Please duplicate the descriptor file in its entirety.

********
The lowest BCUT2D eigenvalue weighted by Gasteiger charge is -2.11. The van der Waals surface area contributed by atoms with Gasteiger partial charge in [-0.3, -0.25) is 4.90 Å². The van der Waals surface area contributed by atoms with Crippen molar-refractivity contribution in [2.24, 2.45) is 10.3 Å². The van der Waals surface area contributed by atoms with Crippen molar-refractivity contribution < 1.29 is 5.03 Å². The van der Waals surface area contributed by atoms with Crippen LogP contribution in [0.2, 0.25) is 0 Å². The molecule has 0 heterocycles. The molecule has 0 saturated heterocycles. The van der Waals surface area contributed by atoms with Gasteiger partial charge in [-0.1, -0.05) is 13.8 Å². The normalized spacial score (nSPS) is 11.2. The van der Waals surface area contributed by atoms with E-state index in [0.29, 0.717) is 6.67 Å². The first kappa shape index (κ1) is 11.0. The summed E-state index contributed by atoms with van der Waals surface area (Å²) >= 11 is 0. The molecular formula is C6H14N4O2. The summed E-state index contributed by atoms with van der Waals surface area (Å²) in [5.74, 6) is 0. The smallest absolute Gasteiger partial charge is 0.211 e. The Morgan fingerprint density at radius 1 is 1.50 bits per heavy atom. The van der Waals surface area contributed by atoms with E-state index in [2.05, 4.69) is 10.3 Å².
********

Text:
The lowest BCUT2D eigenvalue weighted by Gasteiger charge is -2.11. The van der Waals surface area contributed by atoms with Gasteiger partial charge in [-0.3, -0.25) is 4.90 Å². The van der Waals surface area contributed by atoms with Crippen molar-refractivity contribution in [2.24, 2.45) is 10.3 Å². The van der Waals surface area contributed by atoms with Crippen molar-refractivity contribution < 1.29 is 5.03 Å². The van der Waals surface area contributed by atoms with Crippen LogP contribution in [0.2, 0.25) is 0 Å². The molecule has 0 heterocycles. The molecule has 0 saturated heterocycles. The van der Waals surface area contributed by atoms with Gasteiger partial charge in [-0.1, -0.05) is 13.8 Å². The normalized spacial score (nSPS) is 11.2. The van der Waals surface area contributed by atoms with E-state index in [0.29, 0.717) is 6.67 Å². The first kappa shape index (κ1) is 11.0. The summed E-state index contributed by atoms with van der Waals surface area (Å²) >= 11 is 0. The molecular formula is C6H14N4O2. The summed E-state index contributed by atoms with van der Waals surface area (Å²) in [5.74, 6) is 0. The smallest absolute Gasteiger partial charge is 0.211 e. The Morgan fingerprint density at radius 1 is 1.50 bits per heavy atom. The van der Waals surface area contributed by atoms with E-state index in [2.05, 4.69) is 10.3 Å².